Origin of jehovah
- Blend of the letters of the Tetragrammaton and, with modification, the vowels of Adonai
From American Heritage Dictionary of the English Language, 5th Edition
- Continuing earlier Iehoua. In English, the name is first attested in 1530, in Tyndale's Bible: I appeared vnto Abraham Isaac and Iacob an allmightie God: but in my name Iehouah was I not knowne vnto them (Exodus 6:3). Tyndale used Iehouah instead of Wycliffe's Adonay. The KJV also has JEHOVAH in this verse specifically, while it uses LORD otherwise. Young's Literal Translation (1898) has Jehovah. The New King James Version (1982) has LORD.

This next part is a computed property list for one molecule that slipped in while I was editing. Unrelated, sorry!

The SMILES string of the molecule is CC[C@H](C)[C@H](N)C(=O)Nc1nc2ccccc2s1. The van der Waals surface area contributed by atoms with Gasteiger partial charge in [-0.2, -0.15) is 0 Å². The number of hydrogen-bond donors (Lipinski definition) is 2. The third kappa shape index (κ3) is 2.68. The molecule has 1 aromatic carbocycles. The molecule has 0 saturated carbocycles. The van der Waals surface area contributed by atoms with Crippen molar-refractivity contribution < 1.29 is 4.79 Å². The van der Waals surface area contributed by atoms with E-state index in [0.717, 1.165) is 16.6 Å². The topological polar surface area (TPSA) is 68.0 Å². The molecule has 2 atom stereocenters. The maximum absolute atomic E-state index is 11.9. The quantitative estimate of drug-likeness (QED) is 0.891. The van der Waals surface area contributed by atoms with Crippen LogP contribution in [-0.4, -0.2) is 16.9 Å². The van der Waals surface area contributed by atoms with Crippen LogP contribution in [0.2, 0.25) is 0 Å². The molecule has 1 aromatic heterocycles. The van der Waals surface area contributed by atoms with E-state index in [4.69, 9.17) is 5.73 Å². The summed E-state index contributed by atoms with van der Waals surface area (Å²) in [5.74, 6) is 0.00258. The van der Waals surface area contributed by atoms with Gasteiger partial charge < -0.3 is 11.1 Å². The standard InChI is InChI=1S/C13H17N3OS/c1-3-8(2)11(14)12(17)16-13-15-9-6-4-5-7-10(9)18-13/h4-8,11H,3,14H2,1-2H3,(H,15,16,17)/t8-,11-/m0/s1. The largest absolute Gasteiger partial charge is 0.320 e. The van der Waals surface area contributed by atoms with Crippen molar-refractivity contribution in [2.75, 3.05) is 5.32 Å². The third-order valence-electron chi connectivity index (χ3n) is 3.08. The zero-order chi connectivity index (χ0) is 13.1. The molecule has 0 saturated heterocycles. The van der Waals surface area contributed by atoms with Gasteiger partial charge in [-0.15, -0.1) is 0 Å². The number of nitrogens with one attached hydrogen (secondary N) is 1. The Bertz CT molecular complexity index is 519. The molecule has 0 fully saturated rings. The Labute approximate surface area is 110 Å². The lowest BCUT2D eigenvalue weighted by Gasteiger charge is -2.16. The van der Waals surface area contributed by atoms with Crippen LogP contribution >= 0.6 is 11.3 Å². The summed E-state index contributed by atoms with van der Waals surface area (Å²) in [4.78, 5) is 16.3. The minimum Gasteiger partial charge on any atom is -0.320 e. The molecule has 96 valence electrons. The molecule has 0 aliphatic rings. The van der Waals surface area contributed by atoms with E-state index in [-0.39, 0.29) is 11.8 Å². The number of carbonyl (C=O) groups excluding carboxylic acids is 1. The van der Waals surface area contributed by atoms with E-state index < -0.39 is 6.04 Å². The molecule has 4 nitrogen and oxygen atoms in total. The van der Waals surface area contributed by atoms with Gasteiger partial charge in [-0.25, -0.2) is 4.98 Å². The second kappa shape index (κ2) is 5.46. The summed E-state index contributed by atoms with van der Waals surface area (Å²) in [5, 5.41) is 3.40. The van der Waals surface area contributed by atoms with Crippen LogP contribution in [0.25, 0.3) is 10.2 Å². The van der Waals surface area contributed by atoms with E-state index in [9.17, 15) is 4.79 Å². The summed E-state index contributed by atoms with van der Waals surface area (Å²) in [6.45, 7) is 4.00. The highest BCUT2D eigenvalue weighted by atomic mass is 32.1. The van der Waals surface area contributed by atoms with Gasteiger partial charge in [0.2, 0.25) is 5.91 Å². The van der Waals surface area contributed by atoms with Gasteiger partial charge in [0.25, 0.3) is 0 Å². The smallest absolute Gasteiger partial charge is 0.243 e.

- Transliteration of Hebrew יְהֹוָה, the Masoretic vocalization of the Biblical Hebrew יהוה. The Masoretic vocalization is a so-called qeri perpetuum, the deliberate insertion of the vowels of another word than the one represented by the consonant text, in this case אֲדֹנָי (“my lord”).